Sample Research Paper on Privatization of Water in the United States

There has been growing concern over the last two decades in the United States with regard to the quality of water that Americans get from their taps. These concerns have been necessitated by the safety of water and services used in the supply from the source to the end users (consumers). Most notably, the incidence where there was an outbreak of Cryptosporidium in Milwaukee in 1993 that killed over 50 people and left over 400,000 hospitalized pointing to the deficit in standards of water quality flowing into people’s homes. There are various factors which have contributed to the decline of water quality and ought to be addressed for the health and safety of the citizens. The deteriorating factors affecting water quality can mostly be attributed to the poor and lack of all the water infrastructures that should be in place to enhance the accessibility of clean and reliable drinking water (Craig 3).

Water sector has mostly been left in the hands of the government and private investors have been locked out for decades due to the sensitivity of the resource. The resources allocated by the government in the water sector and the investment plan have been inadequate or underutilized. The public water system requires much more than what the government has been able to provide hence compromising on quality at all levels. The current infrastructural systems in place in the water sectors might even be more than a century old and need to repair and replace with technological friendly and adaptive facilities has become inevitable. The overhaul may be an expensive affair but constant repairs and maintenance are not only essential but also paramount to ensure quality is achieved and uphold (Olson 1).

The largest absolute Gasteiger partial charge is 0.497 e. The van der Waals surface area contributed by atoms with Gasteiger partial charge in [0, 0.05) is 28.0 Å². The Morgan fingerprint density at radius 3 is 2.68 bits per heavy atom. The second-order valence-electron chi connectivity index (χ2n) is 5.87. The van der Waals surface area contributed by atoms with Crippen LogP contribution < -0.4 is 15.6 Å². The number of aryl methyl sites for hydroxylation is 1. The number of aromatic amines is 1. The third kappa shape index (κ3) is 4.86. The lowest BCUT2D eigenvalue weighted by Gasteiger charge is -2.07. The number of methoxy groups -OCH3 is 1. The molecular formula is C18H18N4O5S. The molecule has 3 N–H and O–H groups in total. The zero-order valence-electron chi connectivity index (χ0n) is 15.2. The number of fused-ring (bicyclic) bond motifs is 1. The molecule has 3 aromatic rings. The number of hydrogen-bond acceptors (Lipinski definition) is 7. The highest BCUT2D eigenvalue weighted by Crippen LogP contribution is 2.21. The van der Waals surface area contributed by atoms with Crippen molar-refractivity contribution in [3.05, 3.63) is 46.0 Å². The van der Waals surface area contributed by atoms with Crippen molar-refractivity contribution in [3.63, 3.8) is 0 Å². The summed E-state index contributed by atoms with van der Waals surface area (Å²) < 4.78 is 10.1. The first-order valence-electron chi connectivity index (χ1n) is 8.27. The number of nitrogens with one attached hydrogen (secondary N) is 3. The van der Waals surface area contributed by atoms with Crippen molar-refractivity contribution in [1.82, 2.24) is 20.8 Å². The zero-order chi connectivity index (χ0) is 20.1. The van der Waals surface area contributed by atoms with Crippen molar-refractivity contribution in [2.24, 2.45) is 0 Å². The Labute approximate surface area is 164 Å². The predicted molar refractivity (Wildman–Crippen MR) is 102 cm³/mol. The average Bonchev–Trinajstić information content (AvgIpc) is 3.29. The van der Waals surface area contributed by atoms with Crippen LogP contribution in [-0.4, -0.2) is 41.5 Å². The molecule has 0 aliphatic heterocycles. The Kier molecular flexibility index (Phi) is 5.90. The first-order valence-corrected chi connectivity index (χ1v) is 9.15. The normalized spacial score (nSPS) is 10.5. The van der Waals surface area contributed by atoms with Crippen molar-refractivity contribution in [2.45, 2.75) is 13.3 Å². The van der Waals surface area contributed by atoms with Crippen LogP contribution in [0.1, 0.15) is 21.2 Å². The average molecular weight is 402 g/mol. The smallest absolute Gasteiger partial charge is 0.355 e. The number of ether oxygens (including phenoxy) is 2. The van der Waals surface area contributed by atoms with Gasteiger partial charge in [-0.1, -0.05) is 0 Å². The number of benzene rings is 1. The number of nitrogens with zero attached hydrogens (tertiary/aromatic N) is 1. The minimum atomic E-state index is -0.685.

The current society and generation have come to favor bottled water industrial purified and the companies offering the services have ever been increasing though steadily. The irony is, natural or tap water has remained readily available though the trend has shifted towards bottled water. In addition, tap water has been highly regulated by the government and other agencies in charge while bottled water has been sold all over. Various studies have been conducted in this field including the Natural Resource Defense Council (NRDC) in 1999 which suggested that bottled water is not regulated by government agencies and are necessarily not required to meet various federal regulatory requirements especially those of National Protection Agency. Major regulations deal with water safety and quality as well as quality for water channeled to people’s taps (U.S. Environmental Protection Agency 1).